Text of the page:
Many people would applaud Glade Bilby for improving his New Orleans home with rooftop solar panels—except, apparently, the city officials who recently slammed the breaks on that progress.
Instead, the Vieux Carre Commission is more concerned with another issue: keeping the historical integrity of his 1834 French Quarter abode intact.
This problem isn’t new and certainly not isolated to this area of the country. According to the National Trust for Historic Preservation in Washington, homeowners everywhere are struggling to balance environmental conscious with preservation of their home’s traditional aesthetics.
Louisiana guidelines on the issue state that solar panels must be low-profile—or more accurately, invisible. Unfortunately, as in Bilby’s case, what one person sees as low-profile, another may not.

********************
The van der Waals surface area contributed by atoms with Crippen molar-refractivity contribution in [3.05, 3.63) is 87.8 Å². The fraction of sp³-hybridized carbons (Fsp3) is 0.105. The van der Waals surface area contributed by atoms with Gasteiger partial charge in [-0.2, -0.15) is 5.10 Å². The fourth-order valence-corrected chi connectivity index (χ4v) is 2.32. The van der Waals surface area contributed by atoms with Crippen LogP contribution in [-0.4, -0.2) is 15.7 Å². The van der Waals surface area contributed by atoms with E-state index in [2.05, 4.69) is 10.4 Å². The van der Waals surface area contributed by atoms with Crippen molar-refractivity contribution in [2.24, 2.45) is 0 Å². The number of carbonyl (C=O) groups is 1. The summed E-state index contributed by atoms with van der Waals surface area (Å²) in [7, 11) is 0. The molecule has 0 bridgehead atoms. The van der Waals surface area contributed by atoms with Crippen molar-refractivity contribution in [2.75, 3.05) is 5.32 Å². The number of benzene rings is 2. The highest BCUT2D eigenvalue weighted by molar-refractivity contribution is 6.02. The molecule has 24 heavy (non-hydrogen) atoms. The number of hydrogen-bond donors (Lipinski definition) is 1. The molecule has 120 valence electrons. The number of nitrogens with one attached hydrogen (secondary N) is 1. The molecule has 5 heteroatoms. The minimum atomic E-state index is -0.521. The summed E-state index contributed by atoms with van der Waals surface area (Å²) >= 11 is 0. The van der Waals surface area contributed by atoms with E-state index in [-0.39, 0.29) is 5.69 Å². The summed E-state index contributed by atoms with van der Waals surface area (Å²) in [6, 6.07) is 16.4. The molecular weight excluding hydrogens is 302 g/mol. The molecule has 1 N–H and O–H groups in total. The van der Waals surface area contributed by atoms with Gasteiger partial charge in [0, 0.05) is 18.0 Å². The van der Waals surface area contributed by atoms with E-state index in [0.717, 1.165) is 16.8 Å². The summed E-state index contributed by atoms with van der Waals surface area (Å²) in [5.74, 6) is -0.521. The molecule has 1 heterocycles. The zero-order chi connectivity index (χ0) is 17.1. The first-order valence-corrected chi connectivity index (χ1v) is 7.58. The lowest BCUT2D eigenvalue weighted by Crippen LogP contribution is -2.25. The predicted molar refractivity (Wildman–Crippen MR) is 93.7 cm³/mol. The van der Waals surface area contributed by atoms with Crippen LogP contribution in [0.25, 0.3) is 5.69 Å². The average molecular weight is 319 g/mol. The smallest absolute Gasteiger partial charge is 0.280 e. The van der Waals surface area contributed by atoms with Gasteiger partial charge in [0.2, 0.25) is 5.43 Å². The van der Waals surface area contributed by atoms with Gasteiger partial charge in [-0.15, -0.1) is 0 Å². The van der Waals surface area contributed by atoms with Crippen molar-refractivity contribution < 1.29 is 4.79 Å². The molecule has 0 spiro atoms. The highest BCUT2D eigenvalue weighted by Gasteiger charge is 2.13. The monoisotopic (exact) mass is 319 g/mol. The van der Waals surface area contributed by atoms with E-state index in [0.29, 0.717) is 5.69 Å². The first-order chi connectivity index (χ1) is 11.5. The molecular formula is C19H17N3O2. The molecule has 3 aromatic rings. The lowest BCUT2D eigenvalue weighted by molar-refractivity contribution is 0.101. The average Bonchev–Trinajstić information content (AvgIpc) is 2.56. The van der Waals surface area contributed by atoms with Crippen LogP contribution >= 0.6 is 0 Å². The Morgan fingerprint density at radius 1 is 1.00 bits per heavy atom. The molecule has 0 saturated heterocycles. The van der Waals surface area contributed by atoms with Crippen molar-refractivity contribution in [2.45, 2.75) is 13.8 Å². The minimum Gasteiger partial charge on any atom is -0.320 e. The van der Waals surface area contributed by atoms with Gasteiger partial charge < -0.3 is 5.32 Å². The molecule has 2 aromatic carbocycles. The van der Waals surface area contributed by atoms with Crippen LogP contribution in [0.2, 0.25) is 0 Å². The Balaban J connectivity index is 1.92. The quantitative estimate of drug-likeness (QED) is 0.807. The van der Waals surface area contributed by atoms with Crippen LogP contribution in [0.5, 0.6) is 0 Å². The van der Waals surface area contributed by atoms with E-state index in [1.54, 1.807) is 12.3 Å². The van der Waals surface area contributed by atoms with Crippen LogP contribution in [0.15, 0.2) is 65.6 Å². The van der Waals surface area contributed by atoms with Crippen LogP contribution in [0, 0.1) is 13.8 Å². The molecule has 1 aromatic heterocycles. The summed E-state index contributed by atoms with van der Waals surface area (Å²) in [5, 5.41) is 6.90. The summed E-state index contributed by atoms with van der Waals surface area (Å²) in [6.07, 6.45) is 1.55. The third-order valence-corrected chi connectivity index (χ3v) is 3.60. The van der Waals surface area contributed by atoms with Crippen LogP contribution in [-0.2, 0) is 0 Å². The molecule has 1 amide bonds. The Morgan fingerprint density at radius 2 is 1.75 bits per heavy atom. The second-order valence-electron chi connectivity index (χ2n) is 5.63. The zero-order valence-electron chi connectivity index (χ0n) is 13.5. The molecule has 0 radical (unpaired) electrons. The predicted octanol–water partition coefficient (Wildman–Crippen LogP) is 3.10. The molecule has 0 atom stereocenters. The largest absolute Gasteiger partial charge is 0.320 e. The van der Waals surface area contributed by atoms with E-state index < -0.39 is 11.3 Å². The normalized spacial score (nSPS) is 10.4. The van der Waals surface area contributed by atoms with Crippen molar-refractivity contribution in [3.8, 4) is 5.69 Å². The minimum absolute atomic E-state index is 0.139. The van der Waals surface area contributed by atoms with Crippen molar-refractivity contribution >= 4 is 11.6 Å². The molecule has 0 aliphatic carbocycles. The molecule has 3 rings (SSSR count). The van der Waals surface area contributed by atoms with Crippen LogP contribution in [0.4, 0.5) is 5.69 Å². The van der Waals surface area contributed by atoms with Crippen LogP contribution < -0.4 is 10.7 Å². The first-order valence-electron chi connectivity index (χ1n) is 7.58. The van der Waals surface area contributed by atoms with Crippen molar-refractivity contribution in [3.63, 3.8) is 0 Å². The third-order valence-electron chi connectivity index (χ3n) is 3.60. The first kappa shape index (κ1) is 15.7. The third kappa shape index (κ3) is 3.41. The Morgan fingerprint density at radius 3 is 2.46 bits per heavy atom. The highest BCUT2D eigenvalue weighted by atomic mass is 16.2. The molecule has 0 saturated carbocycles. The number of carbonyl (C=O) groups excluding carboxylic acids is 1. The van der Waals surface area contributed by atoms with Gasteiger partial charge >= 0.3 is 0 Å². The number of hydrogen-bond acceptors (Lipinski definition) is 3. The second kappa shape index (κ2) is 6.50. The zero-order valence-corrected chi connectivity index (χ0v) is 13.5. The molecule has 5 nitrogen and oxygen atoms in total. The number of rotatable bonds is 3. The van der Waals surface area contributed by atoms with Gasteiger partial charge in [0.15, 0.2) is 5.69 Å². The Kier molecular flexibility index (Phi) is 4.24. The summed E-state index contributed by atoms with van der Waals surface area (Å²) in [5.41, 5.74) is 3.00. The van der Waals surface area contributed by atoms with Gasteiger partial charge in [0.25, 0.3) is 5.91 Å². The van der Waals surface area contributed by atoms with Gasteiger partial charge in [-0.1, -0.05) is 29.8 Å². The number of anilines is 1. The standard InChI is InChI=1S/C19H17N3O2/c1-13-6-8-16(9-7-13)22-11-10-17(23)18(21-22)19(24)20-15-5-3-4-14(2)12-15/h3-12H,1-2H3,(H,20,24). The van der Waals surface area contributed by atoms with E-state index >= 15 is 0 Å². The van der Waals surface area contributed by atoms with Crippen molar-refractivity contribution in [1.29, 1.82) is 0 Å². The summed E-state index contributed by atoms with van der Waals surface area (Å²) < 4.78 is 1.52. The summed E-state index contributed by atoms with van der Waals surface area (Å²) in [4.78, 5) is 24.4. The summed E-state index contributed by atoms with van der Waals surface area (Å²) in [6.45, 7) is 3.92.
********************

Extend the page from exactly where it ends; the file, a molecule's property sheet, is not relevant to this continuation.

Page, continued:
Bilby planned to install the panels not on the roof facing the front, but on the back-end that slopes away from the street. There, they would be concealed by surrounding roofs and dormers.
However, with a 5-3 vote, the council members denied the project. Some members worried that pushing it through would have encouraged other residents to seek approval for similar solar installations.
For Bilby and residents of other historical neighborhoods around the country, this issue is far from over. As more people become aware of the benefits of solar, some type of compromise will have to be reached.